A shifr or transition in thinking is a passing from one form, place, or stage to an- other in one's thinking. In previous works (Doerr, 1996, 1997; Lesh & Doerr, in press), it was argued that modeling is a nonlinear, multicycle process. As such, we expected to find evidence that learners change their thinking about a problem situa- tion, perhaps returning to earlier interpretations, as their descriptions and explana- tions are tested, modified, and extended. For example, during the ball toss-ball drop activity (see the Appendix), Diane initially stated that the rate at which the ball dropped was constant. She later asserted, however, that "as it goes down, it is, like, faster and faster." The student's initial interpretation of the problem situation de- scribed the ball as moving at aconstant speed. She changed her interpretation of the motion of the ball to one of changing speed and introduced a partial quantification ("fasterand faster") of this speed. This is an example of what we mean by a transition or shift in thinking. Shifts in thinking can be described in terms of an initial interpre- tation of the problem situation and a later interpretation that stands in opposition to the initial interpretation. Of particular interest were the events that occurred between an initial interpretation and a later, opposing interpretation. It seemed reasonable to suppose that somewhere between the two interpretations there would be evidence of what precipitated thechange in thinking. In our analysis, we focused carefully on the sequence of events between initial and later interpretations.

One such sequence of events occurred during the trigonometric graphs activity, a prelab activity in which students were asked to find equations that matched given graphs. This activity is summarized in the Appendix. We observed the following sequence of events and transition that occurred in Mindy's thinking. Mindy began by interpreting the given graph as the graph offlx) = sin(2x).

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Mindy: Negative sine 2x.

Jared stated what he thought the equation was, and Mindy questioned him.

Jared: Negative 4x is what I got. Mindy: 4x? Diane: Because there are 4 cycles.

The discussion continued with several incidents of conjecturing and questioning. At the same time, the students worked with their graphing calculators and used pa- per and pencil to share and test representations.

Jared: Mindy: Diane: Jared:

Diane: Mindy: Diane: Jared:

Mindy: Diane: Jared:

Mindy: Jared: Diane: Jared:

There are a lot of cycles. Wait, 4 cycles until you get to what? IT? 1, 2, 3, ... 27c. You always go to 2n. No, it can't be. Okay, so it is 1 ,2,3,4. Is that what you are doing? So that is sine, right, negative, like it is 1, 2, 3 only. Wait. You go . . . I don't understand your counting. Like I ... No, it would go, isn't that one cycle? Down and up or . . This is one cycle. A hill and a valley. That is one cycle. So it is not cosine. No. Although it is a negative sine.

Finally, Mindy made an interpretation that was in opposition to her initial inter- pretation.

Mindy: Yeah, I think it is 4, too. Jared: It is negative sine.

Mindy: Negative sine 4x.

This sequence of events began with Mindy interpreting the given graph as the graph of the functionflx) = sin(2x). At the end of the sequence, Mindy had shifted her thinking to seeing the graph as representing the function "negative sine 4x." It is within such sequences that our analysis of the data yielded categories of events that led to the occurrence of shifts in thinking.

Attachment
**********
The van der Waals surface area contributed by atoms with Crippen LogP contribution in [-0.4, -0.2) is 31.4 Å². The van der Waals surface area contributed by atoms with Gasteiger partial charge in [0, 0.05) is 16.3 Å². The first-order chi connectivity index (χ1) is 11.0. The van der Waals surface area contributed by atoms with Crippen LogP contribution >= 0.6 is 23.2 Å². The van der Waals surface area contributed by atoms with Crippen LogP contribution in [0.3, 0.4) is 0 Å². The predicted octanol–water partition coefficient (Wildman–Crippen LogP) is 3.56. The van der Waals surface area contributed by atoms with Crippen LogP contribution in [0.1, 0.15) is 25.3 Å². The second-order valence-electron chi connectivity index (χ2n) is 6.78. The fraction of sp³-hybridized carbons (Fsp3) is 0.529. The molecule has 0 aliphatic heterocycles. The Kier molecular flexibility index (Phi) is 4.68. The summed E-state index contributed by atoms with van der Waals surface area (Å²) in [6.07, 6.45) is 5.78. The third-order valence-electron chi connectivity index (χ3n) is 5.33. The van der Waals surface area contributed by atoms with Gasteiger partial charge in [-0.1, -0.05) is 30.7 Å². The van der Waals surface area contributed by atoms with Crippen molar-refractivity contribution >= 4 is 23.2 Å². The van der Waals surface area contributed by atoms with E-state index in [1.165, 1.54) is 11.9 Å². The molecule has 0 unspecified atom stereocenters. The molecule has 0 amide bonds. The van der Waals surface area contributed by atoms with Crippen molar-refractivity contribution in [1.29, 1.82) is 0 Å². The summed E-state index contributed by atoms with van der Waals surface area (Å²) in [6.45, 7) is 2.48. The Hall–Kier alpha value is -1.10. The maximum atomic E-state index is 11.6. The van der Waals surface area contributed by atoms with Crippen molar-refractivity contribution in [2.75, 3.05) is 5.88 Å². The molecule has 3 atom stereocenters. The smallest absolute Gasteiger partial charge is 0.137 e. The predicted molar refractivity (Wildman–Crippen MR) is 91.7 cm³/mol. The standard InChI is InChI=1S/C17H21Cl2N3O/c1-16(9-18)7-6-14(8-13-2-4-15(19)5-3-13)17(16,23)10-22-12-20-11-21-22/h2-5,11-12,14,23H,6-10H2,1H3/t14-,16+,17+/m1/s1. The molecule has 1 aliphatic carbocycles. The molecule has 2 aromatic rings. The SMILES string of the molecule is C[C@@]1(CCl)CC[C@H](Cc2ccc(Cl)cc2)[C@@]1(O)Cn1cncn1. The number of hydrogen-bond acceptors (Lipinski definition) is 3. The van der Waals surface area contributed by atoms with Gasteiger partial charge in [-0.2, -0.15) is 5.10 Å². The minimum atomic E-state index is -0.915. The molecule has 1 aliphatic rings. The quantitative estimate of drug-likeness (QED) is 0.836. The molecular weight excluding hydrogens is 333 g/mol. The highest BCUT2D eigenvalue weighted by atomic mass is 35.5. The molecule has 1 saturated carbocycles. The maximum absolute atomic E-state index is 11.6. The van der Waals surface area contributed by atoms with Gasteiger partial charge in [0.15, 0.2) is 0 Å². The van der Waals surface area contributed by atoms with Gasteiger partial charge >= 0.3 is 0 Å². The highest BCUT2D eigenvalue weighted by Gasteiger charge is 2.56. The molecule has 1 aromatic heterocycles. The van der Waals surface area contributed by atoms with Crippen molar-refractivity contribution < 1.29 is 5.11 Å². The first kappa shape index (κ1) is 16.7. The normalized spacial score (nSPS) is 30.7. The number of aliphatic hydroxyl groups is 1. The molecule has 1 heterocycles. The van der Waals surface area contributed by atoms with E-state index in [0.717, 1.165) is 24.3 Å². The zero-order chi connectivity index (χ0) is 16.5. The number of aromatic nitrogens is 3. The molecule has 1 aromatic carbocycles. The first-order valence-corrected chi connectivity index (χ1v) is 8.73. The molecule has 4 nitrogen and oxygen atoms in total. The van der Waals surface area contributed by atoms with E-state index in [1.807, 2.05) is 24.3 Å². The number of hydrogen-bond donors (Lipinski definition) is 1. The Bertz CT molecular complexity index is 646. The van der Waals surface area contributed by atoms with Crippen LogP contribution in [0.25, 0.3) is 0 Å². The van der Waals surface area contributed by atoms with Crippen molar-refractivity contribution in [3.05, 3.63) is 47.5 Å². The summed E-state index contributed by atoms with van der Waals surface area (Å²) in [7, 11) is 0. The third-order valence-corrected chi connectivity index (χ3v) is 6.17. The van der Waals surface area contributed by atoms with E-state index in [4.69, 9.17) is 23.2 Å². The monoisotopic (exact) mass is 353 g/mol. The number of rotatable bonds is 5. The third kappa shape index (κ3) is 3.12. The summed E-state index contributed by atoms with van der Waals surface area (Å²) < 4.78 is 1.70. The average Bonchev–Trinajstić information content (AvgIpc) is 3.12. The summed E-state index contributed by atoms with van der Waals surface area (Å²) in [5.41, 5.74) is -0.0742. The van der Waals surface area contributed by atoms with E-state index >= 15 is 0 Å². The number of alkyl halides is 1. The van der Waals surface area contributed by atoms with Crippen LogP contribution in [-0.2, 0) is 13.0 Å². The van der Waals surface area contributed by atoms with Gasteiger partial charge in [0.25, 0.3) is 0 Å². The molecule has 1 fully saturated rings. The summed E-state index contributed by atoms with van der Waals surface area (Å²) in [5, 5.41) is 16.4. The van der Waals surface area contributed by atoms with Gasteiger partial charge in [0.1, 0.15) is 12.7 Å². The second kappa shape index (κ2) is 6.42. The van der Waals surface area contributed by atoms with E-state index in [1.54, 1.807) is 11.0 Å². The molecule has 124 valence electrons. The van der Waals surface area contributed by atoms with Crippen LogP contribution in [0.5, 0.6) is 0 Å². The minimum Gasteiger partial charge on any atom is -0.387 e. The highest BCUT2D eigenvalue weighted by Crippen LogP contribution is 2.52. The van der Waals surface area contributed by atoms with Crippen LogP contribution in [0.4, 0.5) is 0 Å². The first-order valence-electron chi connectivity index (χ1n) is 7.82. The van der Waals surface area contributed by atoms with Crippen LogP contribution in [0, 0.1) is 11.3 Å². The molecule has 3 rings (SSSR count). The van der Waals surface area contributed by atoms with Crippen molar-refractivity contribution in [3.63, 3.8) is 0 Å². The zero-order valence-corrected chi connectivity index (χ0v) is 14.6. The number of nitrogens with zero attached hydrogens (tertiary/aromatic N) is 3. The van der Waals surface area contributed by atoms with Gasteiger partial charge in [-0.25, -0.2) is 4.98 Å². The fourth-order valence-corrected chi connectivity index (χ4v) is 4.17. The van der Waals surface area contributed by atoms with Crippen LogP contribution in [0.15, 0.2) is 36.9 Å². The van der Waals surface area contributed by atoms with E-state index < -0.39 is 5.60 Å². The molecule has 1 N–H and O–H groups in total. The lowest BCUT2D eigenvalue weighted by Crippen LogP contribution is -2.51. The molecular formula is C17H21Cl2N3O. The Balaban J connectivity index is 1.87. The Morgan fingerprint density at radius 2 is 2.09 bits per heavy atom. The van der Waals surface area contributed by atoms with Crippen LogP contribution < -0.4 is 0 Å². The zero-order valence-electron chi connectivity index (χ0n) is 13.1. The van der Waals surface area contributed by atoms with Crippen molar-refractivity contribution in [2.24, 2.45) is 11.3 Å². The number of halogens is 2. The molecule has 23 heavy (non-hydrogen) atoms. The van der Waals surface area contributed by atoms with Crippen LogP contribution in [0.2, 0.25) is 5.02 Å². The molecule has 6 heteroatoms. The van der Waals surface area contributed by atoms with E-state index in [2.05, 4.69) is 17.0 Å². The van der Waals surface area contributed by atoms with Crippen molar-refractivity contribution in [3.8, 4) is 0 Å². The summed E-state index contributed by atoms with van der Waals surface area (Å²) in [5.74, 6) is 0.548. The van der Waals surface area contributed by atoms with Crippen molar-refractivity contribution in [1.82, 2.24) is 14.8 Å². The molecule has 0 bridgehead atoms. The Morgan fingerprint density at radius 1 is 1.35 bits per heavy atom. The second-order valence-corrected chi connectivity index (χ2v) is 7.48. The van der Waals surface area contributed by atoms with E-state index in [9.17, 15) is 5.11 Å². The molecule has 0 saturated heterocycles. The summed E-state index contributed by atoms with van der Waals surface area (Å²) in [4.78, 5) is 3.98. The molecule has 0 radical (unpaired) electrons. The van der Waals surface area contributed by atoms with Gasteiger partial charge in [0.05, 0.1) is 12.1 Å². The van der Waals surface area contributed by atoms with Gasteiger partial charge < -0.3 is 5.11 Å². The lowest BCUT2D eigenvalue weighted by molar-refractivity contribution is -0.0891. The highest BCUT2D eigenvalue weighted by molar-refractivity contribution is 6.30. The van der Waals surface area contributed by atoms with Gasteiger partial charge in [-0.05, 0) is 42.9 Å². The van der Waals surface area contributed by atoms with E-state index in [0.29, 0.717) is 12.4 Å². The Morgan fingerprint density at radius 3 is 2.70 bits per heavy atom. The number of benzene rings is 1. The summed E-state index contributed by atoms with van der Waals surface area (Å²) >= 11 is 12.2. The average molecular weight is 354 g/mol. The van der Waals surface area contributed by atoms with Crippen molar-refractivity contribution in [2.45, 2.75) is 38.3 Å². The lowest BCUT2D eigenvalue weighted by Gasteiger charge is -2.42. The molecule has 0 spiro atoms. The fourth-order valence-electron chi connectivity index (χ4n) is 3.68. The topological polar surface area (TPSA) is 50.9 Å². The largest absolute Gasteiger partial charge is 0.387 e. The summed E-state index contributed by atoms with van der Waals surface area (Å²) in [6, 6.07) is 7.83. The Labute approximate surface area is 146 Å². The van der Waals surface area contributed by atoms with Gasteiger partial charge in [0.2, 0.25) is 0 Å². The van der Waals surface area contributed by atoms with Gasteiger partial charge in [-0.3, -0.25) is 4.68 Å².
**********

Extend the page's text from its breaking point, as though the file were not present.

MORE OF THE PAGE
Although data from five tasks were collected and analyzed, data from the ball toss-ball drop task are referred to most often, simply to provide a single context for

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illuminating and revealing the richness of our data. We emphasize, however, that our findings are based on an analysis of all five tasks. During the ball toss-ball drop modeling activity, three students used data collected from a motion detector to describe, explain, and predict the behavior of a falling ball (as described in the Appendix). We now discuss each of the categories of events that were found to play a role in evoking transitions in thinking as the students engaged in developing mathematical models.

RESULTS

The analysis of the data revealed that the use of technology-based representations, conjecturing, impasses to progress, and questioning were significant in bringing about the occurrence of shifts in thinking during these modeling activities. Each of these four categories can be thought of as evoking mismatches that occurred as the students attempted to make sense of their internal systems, the external (or experi- enced) system, and their shared representational systems. The use of technol- ogy-based representations provoked a mismatch with the students' pa- per-and-pencil representations. One type of mismatch, then, was that which occurred within or between representational systems, including words, graphs, and data tables. Incidents of conjecturing and incidents of questioning often reflected mismatches between different students' internal models as well as mismatches within a given student's way of interpreting the problem situation.

We found that students made conjectures that were in opposition to earlier con- jectures made by either themselves or by other students. Similarly, questioning oc- curred between students as well as by students asking questions of themselves. These incidents of conjecturing and questioning often reflected a mismatch be- tween elements of the students' initial internal model and led to some new internal model or interpretation. Impasses to progress often led students to consider alter- native approaches to solving their problems; these impasses were often mis- matches between the students' internal model and the external model of the experienced system. The learners' efforts to make sense of these systems led to shifts in their thinking as they refined their models to fit more closely with the ex- perienced system and to provide greater viability for themselves.